PHS Student 2024 Step Up Award Recipient

Baptista Fernando Muanda is the 2024 recipient of the Portland High School Step Up Award. The award helps free recipients from having to do paid work after school and on weekends so that they can fully participate in extracurricular activities, serve in leadership roles, and expand their horizons.

The Step Up Award is specifically intended for students in the Make It Happen Program, a nationally recognized college readiness program for Portland Public Schools multilingual students in high school and middle school. Many students in the program have to forego school-year extracurricular opportunities in order to help support their families.

Baptista, a rising junior at Portland High School who plans to become an engineer, was presented with the award during a ceremony at Portland High School on Friday, May 17. Baptista will receive $1,250 per semester until graduation for his last two years of high school.

The Step Up Award was created by Ann and Bill Weber, parents of two Portland High School graduates. The Webers said, “The Step Up Award allows deserving kids a chance to grow and mature and become more productive citizens through involvement with athletic or co-curricular activities. Extracurricular activities, which motivate students to come to school and provide the opportunity to work as a team or lead a group effort, are invaluable to growth and developing leadership skills and can often lead to better grades. Many kids aren’t able to take full advantage of extracurricular activities because of family responsibilities or the need to supplement the family income.”

Baptista said, “This award is not just about financial assistance; it represents a chance for me to grow, thrive, and make a positive impact in both my life and the lives of others around me.”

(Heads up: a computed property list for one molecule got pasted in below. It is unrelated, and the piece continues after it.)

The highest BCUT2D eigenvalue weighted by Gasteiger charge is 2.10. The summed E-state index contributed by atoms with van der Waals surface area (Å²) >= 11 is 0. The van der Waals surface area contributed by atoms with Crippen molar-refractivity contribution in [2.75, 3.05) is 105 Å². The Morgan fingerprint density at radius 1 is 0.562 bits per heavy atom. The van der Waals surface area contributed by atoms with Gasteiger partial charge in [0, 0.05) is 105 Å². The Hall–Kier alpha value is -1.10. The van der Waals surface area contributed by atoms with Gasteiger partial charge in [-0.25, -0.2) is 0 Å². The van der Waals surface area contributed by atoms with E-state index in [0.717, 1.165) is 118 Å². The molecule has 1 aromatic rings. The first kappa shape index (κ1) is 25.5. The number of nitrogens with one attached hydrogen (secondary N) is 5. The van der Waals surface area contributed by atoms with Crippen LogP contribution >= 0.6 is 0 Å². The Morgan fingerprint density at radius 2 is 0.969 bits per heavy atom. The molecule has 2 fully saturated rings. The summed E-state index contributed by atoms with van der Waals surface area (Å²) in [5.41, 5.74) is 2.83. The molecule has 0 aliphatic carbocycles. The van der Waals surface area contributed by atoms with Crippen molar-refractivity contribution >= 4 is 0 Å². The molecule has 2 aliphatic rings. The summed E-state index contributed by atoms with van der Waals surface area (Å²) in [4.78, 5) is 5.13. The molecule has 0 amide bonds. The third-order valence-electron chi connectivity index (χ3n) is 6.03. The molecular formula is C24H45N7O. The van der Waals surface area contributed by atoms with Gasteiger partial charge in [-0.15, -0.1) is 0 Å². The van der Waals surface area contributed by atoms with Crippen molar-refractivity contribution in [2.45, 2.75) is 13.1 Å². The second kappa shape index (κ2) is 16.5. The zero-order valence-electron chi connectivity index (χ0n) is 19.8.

Rohan Henry, coordinator of the Make It Happen program at the district’s high schools, said, “Baptista was selected for the award because he personifies the spirit of Make It Happen. Baptista is welcoming, he is dedicated and focused and he aspires to keep the well-being of his community close to heart.”

Baptista and his family immigrated to the United States from Angola last year. He’s the oldest of three siblings raised by their mother. Baptista not only tries to be a rock for his mother, who works long hours as a janitor to support the family, but also a father figure to guide his younger brothers. He also is involved in a wide variety of activities.

Baptista is a standout soccer player, who received a scholarship to play at the Maine Lightning Soccer Club, which plays in several out-of-state tournaments. Baptista also gives back to his community by volunteering in soccer clinics to help young kids in their soccer development. Last summer, Baptista participated in the Maine Youth Corps, a program that facilitates personal and professional growth through community service and hands-on conservation projects in Greater Portland. He plays drums in church and takes drum lessons. He has been accepted into the Upward Bound Program, where he receives academic support, college preparation, and personal development outside of regular school hours, and spends several weeks in the summer at University of Maine at Orono. This summer, he plans to do an internship with Maine Construction Academy, through which he’ll spend four weeks at South Portland High School exploring multiple crafts. When he completes the program, he’ll be able to interview at a job fair with post-secondary schools, employers, and unions and will have a nationally recognized credential.

In his application for the award, Baptista wrote, “As a student actively involved in the Upward Bound program, balancing rigorous academics and extracurricular activities, financial constraints have always been a challenge. This award would not only alleviate some of the financial burdens but also provide me with the opportunity to focus more on my studies, family responsibilities and personal growth.”